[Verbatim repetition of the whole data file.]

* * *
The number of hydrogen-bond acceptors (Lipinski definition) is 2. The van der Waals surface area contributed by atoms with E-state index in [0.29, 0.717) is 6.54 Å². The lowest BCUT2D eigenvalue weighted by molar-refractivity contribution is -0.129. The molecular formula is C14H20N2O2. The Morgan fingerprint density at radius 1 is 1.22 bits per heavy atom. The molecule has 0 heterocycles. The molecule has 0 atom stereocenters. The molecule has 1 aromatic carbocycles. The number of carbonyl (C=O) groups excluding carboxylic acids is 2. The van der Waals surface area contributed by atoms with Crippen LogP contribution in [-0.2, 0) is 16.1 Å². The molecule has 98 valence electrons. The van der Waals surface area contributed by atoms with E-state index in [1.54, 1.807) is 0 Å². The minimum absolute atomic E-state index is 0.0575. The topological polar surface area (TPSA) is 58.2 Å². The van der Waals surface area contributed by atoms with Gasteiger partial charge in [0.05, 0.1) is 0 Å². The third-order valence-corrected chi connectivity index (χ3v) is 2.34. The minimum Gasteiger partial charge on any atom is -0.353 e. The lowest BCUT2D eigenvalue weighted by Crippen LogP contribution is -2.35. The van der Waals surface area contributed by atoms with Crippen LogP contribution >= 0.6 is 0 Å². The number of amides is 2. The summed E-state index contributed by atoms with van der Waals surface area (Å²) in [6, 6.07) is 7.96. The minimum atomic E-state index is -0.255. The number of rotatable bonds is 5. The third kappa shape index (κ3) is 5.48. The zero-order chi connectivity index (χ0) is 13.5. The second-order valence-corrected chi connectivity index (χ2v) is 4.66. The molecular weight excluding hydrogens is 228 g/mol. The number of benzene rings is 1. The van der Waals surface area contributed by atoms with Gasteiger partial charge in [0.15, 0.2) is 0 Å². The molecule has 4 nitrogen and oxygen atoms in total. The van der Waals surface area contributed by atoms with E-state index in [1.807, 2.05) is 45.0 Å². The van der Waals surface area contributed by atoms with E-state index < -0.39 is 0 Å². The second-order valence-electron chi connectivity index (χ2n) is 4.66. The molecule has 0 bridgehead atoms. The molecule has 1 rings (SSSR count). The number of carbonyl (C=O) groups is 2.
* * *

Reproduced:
The number of hydrogen-bond acceptors (Lipinski definition) is 2. The van der Waals surface area contributed by atoms with E-state index in [0.29, 0.717) is 6.54 Å². The lowest BCUT2D eigenvalue weighted by molar-refractivity contribution is -0.129. The molecular formula is C14H20N2O2. The Morgan fingerprint density at radius 1 is 1.22 bits per heavy atom. The molecule has 0 heterocycles. The molecule has 0 atom stereocenters. The molecule has 1 aromatic carbocycles. The number of carbonyl (C=O) groups excluding carboxylic acids is 2. The van der Waals surface area contributed by atoms with Crippen LogP contribution in [-0.2, 0) is 16.1 Å². The molecule has 98 valence electrons. The van der Waals surface area contributed by atoms with E-state index in [1.54, 1.807) is 0 Å². The minimum absolute atomic E-state index is 0.0575. The topological polar surface area (TPSA) is 58.2 Å². The van der Waals surface area contributed by atoms with Gasteiger partial charge in [0.05, 0.1) is 0 Å². The third-order valence-corrected chi connectivity index (χ3v) is 2.34. The minimum Gasteiger partial charge on any atom is -0.353 e. The lowest BCUT2D eigenvalue weighted by Crippen LogP contribution is -2.35. The van der Waals surface area contributed by atoms with Crippen LogP contribution >= 0.6 is 0 Å². The number of amides is 2. The summed E-state index contributed by atoms with van der Waals surface area (Å²) in [6, 6.07) is 7.96. The minimum atomic E-state index is -0.255. The number of rotatable bonds is 5. The third kappa shape index (κ3) is 5.48. The zero-order chi connectivity index (χ0) is 13.5. The second-order valence-corrected chi connectivity index (χ2v) is 4.66. The molecular weight excluding hydrogens is 228 g/mol. The number of benzene rings is 1. The van der Waals surface area contributed by atoms with Gasteiger partial charge in [0.15, 0.2) is 0 Å². The molecule has 4 nitrogen and oxygen atoms in total. The van der Waals surface area contributed by atoms with E-state index in [1.807, 2.05) is 45.0 Å². The van der Waals surface area contributed by atoms with E-state index < -0.39 is 0 Å². The second-order valence-electron chi connectivity index (χ2n) is 4.66. The molecule has 0 bridgehead atoms. The molecule has 1 rings (SSSR count). The number of carbonyl (C=O) groups is 2.